March 14, 2019

Healing through song — and a trip to the Grammys

For Drew McMains, putting a soundtrack to his struggle with substance abuse gave the 17-year-old understanding, hope, and clearer vision for his future.

Drew McMains smiling with one hand forming the ASL sign meaning "I love you"

It wasn't until Drew McMains climbed aboard the plane to Los Angeles that it sank in: He really was headed to the Grammy Awards.

Drew, 17, a Kaiser Permanente member, along with David Bond, won the tickets to the awards through the MusiCares Teens Make Music Contest for their song "Lost." The contest challenges 14- to 18-year-olds to create an original song that celebrates life without alcohol or drugs.

Drew not only attended the Grammys, he also had a chance to peek behind the scenes.

"I was watching the rehearsals, and I had this feeling of inadequacy. It made me want to strive to be better," Drew said.

Drew wrote the song as part of his treatment at Kaiser Permanente's partner Bridgeway Recovery Services in Salem, Oregon. Sonny Saltalamachia, supervisor of Bridgeway's adolescent program, incorporates music into group therapy.

Drew and David collaborated on the song “Lost.” Drew said one section of the lyrics sums up his struggle with substance use: "My life's so confusing 'cuz all these drugs I was using/ My health and brain I've abused/ I hate on people 'cuz it's so amusing/ Not thinking about all the love I am losing."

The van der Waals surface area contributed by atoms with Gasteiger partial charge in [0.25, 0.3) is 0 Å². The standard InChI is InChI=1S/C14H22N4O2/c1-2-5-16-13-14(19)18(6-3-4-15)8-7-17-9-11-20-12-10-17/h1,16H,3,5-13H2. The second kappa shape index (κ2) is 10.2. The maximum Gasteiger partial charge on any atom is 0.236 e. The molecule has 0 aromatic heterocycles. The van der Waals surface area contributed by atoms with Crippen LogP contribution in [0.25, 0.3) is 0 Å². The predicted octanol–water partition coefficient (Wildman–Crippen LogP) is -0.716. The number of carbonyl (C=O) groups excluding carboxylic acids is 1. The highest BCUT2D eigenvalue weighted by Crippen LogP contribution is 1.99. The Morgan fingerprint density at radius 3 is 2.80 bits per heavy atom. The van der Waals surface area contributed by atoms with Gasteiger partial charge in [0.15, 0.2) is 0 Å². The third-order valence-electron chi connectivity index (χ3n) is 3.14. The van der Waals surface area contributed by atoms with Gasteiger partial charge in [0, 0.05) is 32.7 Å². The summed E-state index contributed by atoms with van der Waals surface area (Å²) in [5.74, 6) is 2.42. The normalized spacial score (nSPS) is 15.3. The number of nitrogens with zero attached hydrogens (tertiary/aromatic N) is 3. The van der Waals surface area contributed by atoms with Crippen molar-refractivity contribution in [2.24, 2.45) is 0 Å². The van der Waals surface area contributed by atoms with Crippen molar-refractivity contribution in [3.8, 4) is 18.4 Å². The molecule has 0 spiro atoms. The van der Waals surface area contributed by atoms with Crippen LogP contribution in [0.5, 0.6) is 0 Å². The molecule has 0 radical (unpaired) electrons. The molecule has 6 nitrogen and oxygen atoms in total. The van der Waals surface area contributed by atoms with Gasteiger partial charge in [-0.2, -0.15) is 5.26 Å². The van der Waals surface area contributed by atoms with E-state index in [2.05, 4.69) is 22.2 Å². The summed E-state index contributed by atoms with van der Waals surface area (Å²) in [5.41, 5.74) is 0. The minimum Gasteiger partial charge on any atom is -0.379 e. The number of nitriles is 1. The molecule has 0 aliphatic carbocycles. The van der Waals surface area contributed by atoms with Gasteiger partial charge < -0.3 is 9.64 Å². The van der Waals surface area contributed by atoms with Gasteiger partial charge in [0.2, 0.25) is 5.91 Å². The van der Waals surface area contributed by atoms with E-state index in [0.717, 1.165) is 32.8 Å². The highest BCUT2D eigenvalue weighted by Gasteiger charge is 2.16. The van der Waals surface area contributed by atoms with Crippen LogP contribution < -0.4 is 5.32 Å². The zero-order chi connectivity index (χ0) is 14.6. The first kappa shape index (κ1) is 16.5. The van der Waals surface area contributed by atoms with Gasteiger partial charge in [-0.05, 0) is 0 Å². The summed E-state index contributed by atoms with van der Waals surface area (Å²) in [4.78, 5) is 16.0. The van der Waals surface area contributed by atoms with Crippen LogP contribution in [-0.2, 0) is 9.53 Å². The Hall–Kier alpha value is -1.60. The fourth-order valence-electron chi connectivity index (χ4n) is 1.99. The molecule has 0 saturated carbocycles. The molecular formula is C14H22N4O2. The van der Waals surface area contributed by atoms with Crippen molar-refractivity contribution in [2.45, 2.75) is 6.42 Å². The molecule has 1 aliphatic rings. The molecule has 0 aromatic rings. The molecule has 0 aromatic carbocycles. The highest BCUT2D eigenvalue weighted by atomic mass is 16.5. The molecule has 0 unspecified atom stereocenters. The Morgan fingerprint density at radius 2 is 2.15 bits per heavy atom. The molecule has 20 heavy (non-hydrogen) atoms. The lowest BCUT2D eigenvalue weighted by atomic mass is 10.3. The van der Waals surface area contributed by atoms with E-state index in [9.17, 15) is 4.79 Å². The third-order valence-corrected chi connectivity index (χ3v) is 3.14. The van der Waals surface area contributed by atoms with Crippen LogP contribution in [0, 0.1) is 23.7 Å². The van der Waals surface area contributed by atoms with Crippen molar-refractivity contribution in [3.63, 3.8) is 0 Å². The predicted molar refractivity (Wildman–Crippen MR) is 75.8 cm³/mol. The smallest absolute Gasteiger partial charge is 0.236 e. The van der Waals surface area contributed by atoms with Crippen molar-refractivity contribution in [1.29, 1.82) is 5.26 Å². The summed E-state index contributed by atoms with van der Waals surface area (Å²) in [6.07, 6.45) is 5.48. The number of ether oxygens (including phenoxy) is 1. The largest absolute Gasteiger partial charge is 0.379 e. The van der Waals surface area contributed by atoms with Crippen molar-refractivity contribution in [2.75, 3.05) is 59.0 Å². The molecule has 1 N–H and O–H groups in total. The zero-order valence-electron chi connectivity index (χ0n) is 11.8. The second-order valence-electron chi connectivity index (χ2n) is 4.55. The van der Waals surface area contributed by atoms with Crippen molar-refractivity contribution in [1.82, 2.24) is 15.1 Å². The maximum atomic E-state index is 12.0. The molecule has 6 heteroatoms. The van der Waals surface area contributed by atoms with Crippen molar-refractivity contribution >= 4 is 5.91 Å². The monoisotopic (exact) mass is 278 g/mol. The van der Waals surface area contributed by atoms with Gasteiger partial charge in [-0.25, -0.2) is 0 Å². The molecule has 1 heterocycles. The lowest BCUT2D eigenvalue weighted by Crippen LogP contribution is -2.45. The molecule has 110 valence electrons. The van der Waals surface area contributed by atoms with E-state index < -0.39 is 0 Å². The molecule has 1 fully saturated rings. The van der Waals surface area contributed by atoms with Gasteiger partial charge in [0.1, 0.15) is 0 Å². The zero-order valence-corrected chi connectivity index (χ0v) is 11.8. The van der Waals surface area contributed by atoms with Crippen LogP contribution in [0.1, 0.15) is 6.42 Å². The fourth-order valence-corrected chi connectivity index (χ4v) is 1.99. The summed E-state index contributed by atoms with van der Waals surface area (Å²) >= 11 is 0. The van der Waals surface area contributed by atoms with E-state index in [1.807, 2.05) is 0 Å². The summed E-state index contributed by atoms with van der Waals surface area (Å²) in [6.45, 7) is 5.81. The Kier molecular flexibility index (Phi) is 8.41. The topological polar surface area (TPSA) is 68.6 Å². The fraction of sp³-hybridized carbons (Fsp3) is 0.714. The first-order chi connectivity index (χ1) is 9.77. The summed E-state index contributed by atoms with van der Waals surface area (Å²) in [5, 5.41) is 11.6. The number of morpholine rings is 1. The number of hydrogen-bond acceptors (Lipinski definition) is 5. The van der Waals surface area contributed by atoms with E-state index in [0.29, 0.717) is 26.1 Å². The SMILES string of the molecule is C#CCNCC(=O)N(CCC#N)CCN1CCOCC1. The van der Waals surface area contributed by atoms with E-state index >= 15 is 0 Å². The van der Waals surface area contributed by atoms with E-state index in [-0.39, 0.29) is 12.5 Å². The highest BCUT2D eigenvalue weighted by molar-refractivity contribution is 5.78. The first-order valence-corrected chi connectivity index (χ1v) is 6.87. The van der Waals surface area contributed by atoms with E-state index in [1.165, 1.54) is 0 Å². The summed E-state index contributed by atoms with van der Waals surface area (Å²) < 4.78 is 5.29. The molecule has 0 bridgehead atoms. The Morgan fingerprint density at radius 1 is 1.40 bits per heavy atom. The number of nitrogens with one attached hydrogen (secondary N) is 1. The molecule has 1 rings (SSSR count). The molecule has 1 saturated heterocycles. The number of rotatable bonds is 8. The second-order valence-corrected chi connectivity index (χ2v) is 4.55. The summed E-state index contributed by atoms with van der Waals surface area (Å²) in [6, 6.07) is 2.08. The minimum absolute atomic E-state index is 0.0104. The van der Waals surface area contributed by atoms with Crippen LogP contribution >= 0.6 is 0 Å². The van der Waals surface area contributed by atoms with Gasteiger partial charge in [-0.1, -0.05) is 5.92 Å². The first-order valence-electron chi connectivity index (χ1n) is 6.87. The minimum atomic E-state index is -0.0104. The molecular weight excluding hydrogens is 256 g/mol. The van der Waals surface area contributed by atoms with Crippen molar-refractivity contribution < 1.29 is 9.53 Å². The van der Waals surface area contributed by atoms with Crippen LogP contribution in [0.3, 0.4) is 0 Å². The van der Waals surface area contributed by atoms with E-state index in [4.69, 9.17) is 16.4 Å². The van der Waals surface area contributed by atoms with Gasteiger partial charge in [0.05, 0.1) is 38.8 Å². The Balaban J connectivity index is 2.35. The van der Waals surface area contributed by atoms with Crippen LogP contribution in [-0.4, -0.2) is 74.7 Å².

Bridgeway received grants a little more than a year ago to purchase audio and video recording equipment, said Saltalamachia, a musician himself.

"We wanted to tap into a creative aspect," he said. "To get kids to journal is difficult, but in this context, they want to do it."

Drew McMains and his songwriting partner, David Bond, on the red carpet at the 2019 Grammy Awards
Drew McMains and his songwriting partner, David Bond, on the red carpet at the 2019 Grammy Awards.

Digging to the root

Cassie Pierce, Drew's mother, said the approach helped her son dig to the root of his substance use.

"It can be hard for boys to get down to the touchy-feely things," Pierce said. "There is a stigma that if you use drugs, you're a bad person or make bad choices. But there's a reason why people turn to drugs. Usually there's something missing. There's a hole. Drugs keep you from having to face the pain."

And music helped Drew confront it.

"For me, writing lyrics about the things I've been through helps me let it go," Drew said, "like opening a jar of pressurized air and letting it all out."